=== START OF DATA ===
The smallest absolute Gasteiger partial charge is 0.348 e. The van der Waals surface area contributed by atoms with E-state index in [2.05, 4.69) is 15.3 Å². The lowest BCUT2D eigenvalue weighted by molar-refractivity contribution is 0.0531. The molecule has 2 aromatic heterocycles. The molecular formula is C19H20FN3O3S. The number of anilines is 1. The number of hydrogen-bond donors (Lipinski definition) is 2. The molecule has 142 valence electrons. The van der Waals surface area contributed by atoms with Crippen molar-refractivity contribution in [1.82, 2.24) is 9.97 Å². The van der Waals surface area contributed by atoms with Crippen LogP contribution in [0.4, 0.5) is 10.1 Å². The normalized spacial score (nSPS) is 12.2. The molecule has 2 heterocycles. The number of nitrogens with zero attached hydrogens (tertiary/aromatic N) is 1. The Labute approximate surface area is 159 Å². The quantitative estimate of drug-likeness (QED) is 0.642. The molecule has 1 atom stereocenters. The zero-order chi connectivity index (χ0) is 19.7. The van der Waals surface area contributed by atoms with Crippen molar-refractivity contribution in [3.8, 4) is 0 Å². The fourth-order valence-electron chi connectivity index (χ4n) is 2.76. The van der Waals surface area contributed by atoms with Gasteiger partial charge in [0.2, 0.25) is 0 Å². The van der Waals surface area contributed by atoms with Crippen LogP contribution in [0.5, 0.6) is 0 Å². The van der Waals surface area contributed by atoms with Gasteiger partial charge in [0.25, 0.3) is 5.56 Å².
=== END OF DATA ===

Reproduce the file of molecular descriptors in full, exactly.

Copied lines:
The smallest absolute Gasteiger partial charge is 0.348 e. The van der Waals surface area contributed by atoms with E-state index in [2.05, 4.69) is 15.3 Å². The lowest BCUT2D eigenvalue weighted by molar-refractivity contribution is 0.0531. The molecule has 2 aromatic heterocycles. The molecular formula is C19H20FN3O3S. The number of anilines is 1. The number of hydrogen-bond donors (Lipinski definition) is 2. The molecule has 142 valence electrons. The van der Waals surface area contributed by atoms with Crippen molar-refractivity contribution in [1.82, 2.24) is 9.97 Å². The van der Waals surface area contributed by atoms with Crippen LogP contribution in [0.4, 0.5) is 10.1 Å². The normalized spacial score (nSPS) is 12.2. The molecule has 2 heterocycles. The number of nitrogens with zero attached hydrogens (tertiary/aromatic N) is 1. The Labute approximate surface area is 159 Å². The quantitative estimate of drug-likeness (QED) is 0.642. The molecule has 1 atom stereocenters. The zero-order chi connectivity index (χ0) is 19.7. The van der Waals surface area contributed by atoms with Crippen molar-refractivity contribution in [3.8, 4) is 0 Å². The fourth-order valence-electron chi connectivity index (χ4n) is 2.76. The van der Waals surface area contributed by atoms with Gasteiger partial charge in [0.2, 0.25) is 0 Å². The van der Waals surface area contributed by atoms with Crippen LogP contribution in [0.5, 0.6) is 0 Å². The van der Waals surface area contributed by atoms with Gasteiger partial charge in [0.25, 0.3) is 5.56 Å².